We heard about the fire from the mailman who had stopped by the office that morning to make a delivery.
It was July 21, 1987 and a propane gas explosion had ripped through the block on 50th Street and 18th Avenue.
I was working for the Bay Ridge Home Reporter, a neighborhood weekly, and I was assigned to cover the blast. It was one of my first big stories.
The smoke from the explosion and resulting fire rose high over this Orthodox Jewish neighborhood. I had never seen so many fire engines, police cars, ambulances and news vans in my life.
I was just getting over a nasty summer cold, but I forgot about that as I joined a group of reporters who were penned in an impromptu press area that was formed by two police barriers.
All I could see was smoke and rubble. I broke out the paper’s Polaroid camera—yes, seriously--and began snapping pictures.
In a case of excruciatingly bad timing, I ran out of film just as a firefighter staggered away from the flames, tumbled on to a stretcher and put an oxygen mask to his face. He was wheeled away before I got a chance to load a fresh cartridge.
A police captain told us that four people had been killed when the explosion ripped through a plumbing supply store. One of the victims was some poor guy on his way to work who had walked by the store at the wrong time. Another victim was due to get married in the fall.
Eleven people had been injured as flying debris blew out windows and tore into people waiting at a nearby bus stop. Twelve cops and a dozen firefighters were also injured.
And at some point I was peering through the lens for another shot when the cops to decided to relocate the press zone.
Without saying a word to me they moved the barriers and suddenly I was unknowingly standing in No Man’s Land.
I felt someone tug on my shirt and a cop was saying, “get behind the barricade!”
Well, shit, I thought I was behind the barricade. I quickly got in line with the other reporters and I was fortunate enough to stand next to a veteran journalist from Newsday.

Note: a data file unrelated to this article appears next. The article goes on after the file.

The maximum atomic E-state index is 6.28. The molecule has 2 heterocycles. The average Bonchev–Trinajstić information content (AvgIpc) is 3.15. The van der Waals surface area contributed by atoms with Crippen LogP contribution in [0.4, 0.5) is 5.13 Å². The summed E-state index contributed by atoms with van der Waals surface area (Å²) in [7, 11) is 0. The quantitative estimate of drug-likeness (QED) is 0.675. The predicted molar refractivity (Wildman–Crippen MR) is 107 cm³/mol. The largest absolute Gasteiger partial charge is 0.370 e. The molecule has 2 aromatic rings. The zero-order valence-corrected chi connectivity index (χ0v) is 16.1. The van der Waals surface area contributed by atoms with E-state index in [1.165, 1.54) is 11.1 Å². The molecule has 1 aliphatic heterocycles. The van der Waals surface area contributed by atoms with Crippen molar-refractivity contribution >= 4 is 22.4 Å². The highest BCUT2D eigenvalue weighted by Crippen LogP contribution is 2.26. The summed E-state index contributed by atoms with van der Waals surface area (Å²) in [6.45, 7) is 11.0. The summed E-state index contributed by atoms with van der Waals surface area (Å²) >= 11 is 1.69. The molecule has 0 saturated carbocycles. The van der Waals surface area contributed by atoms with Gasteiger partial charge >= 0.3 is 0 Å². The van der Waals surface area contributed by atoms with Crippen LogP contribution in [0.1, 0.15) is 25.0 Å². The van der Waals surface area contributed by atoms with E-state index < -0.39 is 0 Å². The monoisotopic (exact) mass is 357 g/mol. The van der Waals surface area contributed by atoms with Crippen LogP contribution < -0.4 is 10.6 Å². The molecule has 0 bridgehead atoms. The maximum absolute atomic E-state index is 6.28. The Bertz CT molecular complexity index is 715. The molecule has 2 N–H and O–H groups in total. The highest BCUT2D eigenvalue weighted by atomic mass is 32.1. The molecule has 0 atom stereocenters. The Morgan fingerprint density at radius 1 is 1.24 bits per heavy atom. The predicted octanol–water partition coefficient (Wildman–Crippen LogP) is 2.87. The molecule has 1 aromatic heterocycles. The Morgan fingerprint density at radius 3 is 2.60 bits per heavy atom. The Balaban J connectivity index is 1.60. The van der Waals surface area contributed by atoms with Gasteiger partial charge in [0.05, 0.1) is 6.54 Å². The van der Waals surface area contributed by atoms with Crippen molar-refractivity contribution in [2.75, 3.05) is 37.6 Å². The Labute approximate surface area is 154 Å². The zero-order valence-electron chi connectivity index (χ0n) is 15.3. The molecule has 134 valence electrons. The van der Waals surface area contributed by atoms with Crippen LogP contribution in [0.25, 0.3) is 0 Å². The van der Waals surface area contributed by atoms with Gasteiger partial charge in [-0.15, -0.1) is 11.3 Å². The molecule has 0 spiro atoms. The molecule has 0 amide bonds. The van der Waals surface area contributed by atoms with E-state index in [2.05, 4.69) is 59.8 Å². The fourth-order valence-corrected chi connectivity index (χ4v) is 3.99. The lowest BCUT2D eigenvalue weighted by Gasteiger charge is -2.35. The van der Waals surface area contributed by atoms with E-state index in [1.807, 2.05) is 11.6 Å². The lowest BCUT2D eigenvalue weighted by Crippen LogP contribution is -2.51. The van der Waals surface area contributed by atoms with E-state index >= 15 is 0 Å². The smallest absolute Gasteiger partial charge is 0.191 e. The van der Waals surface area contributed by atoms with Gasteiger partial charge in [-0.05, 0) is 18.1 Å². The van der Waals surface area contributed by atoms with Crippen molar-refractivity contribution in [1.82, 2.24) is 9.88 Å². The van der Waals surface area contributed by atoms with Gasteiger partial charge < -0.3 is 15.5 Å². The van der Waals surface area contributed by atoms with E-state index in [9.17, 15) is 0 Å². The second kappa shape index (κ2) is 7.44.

I watched him flag down a young Hasidic man from Hatzolah, a volunteer ambulance service, and pump him for details about the explosion.
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“Now, I want to make Hatzolah look good,” he said.
I was a little surprised by his bluntness as I had thought reporters were supposed to ask questions and not make deals. I was new to journalism but I soon learned that sometimes you’ve got to schmooze a little bit to get a story.
I interviewed a young EMT named Isaac and got some good color for my story. And then I raced back to the paper to write. The story was all over the local news broadcasts that night.
I went to the site the next day to for a follow-up and the block looked like a war zone. I interviewed two sanitation workers who had pulled people from the rubble and then I spoke with a fellow whom I would have to describe as your classic New York little old Jewish man.
He was telling me about what he had seen when one of us stepped off the sidewalk and onto to the street. Instantly this incredibly short cop came running over to us waving his arms.
“Get back on the sidewalk,” he yelled, as if we had knocked over a bank. “Get back on the sidewalk!”
We did as we were told and my companion waited until the police officer was out of earshot before he spoke.
We spoke for a little while longer and then I had to get back to the office.
“Is it okay if I ask your name?” I said rather awkwardly.
The old timer looked surprised.
“What am I, a gangster?” he said. “I shouldn’t give my name?”
I’m sorry to say I forgot that man’s name, but I still remember him.
It turned out the propane tanks were being kept in the store’s basement illegally and the owner received several summonses. I don’t know how the case was settled, but whatever happened, it didn’t make the victims any less dead.
A short time later I was sitting in a deli with some friends who wanted to know about the explosion, so I gave them my firsthand account. I have to say it felt pretty good being the center of attention.
I went on to cover many more disasters over the years, including a gas explosion that destroyed a church. I got accustomed to interviewing cops, firefighters, eyewitnesses and victims who had lost every single thing they owned.
Sometimes I tell myself I miss covering all the mayhem, but after years of business reporting, I think I’ll leave the ambulance chasing to somebody else.
But it sure was a hell of a ride.